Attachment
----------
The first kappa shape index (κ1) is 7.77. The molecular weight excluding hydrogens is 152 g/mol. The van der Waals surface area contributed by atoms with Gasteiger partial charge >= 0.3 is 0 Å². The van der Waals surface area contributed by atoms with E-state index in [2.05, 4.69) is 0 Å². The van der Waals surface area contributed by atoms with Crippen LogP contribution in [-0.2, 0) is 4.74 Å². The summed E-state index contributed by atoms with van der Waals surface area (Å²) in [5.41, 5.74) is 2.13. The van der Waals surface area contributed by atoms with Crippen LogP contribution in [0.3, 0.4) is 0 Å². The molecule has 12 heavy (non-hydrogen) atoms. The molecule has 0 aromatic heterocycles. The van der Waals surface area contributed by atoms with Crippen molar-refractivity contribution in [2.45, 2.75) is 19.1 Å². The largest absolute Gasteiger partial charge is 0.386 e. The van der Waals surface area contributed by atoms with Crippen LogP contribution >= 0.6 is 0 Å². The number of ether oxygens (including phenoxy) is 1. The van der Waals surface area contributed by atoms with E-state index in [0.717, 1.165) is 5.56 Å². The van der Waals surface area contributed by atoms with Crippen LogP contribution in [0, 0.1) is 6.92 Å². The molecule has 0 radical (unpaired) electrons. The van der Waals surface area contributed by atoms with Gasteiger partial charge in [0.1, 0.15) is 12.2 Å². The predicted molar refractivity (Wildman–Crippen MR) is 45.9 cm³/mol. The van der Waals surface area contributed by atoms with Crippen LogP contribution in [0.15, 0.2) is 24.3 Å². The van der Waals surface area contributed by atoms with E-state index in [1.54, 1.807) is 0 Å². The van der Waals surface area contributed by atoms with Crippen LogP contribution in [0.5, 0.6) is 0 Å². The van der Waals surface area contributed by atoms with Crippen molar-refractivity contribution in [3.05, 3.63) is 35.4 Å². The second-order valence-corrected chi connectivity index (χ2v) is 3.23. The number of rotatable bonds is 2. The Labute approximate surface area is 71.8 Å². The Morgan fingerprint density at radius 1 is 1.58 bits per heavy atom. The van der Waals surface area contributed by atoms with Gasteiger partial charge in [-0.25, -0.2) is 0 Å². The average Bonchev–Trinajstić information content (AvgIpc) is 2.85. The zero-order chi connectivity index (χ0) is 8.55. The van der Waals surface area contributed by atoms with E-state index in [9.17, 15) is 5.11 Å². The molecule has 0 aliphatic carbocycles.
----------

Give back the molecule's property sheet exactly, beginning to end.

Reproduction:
The first kappa shape index (κ1) is 7.77. The molecular weight excluding hydrogens is 152 g/mol. The van der Waals surface area contributed by atoms with Gasteiger partial charge >= 0.3 is 0 Å². The van der Waals surface area contributed by atoms with E-state index in [2.05, 4.69) is 0 Å². The van der Waals surface area contributed by atoms with Crippen LogP contribution in [-0.2, 0) is 4.74 Å². The summed E-state index contributed by atoms with van der Waals surface area (Å²) in [5.41, 5.74) is 2.13. The van der Waals surface area contributed by atoms with Crippen LogP contribution in [0.3, 0.4) is 0 Å². The molecule has 12 heavy (non-hydrogen) atoms. The molecule has 0 aromatic heterocycles. The van der Waals surface area contributed by atoms with Crippen molar-refractivity contribution in [2.45, 2.75) is 19.1 Å². The largest absolute Gasteiger partial charge is 0.386 e. The van der Waals surface area contributed by atoms with Crippen LogP contribution >= 0.6 is 0 Å². The number of ether oxygens (including phenoxy) is 1. The van der Waals surface area contributed by atoms with E-state index in [0.717, 1.165) is 5.56 Å². The van der Waals surface area contributed by atoms with Crippen LogP contribution in [0, 0.1) is 6.92 Å². The molecule has 0 radical (unpaired) electrons. The van der Waals surface area contributed by atoms with Gasteiger partial charge in [0.1, 0.15) is 12.2 Å². The predicted molar refractivity (Wildman–Crippen MR) is 45.9 cm³/mol. The van der Waals surface area contributed by atoms with Crippen LogP contribution in [0.15, 0.2) is 24.3 Å². The van der Waals surface area contributed by atoms with E-state index in [1.54, 1.807) is 0 Å². The van der Waals surface area contributed by atoms with Crippen LogP contribution in [0.5, 0.6) is 0 Å². The van der Waals surface area contributed by atoms with Crippen molar-refractivity contribution in [3.05, 3.63) is 35.4 Å². The second-order valence-corrected chi connectivity index (χ2v) is 3.23. The number of rotatable bonds is 2. The Labute approximate surface area is 71.8 Å². The Morgan fingerprint density at radius 1 is 1.58 bits per heavy atom. The van der Waals surface area contributed by atoms with Gasteiger partial charge in [-0.25, -0.2) is 0 Å². The average Bonchev–Trinajstić information content (AvgIpc) is 2.85. The zero-order chi connectivity index (χ0) is 8.55. The van der Waals surface area contributed by atoms with E-state index in [9.17, 15) is 5.11 Å². The molecule has 0 aliphatic carbocycles.